Do Type S and Type M errors reflect confirmation bias?!

0. What’s this about?

I’ve written a number of posts on the value of Bayesian likelihood ratios (a heuristic cousin of the “Bayes Factor”) as an “evidentiary weight” statistic generally, and its value in particular as a remedy for the inferential barrenness of p-values and related statistics used to implement “null hypothesis testing.”

In this post, I want to call attention to another virtue of using likelihood ratios: the contribution they can make to protecting against the type 1 error risk associated with underpowered studies. Indeed, I’m going to try to make the case for using LRs for this purpose instead of a method proposed by stats legend & former Freud expert Andrew Gelman (Gelman & Carlin 2014).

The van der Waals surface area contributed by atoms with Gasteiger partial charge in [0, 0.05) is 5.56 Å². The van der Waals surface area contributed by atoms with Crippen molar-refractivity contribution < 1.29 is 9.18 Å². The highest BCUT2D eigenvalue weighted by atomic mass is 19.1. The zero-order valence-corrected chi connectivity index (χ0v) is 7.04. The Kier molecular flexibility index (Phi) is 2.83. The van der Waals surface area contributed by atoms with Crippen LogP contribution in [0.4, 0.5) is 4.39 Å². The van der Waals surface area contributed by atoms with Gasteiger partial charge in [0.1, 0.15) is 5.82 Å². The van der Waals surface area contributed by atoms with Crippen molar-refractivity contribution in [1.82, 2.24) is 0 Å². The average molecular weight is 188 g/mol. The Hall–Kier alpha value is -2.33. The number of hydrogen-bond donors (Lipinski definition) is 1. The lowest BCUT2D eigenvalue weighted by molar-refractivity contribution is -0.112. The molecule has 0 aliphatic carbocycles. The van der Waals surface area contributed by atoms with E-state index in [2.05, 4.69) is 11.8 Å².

As admittedly elegant, and as admittedly valuable they have been in making people aware of click here to see this kind of amazing stuff!a serious problem, G&C’s statistical indexes inject a form of confirmation bias into the practical assessment of the weight to be afforded empirical studies. Using LRs to expose the “type 1” error risk associated with underpowered studies avoids that.

Or at least that’s what I think. I must be crazy, huh?


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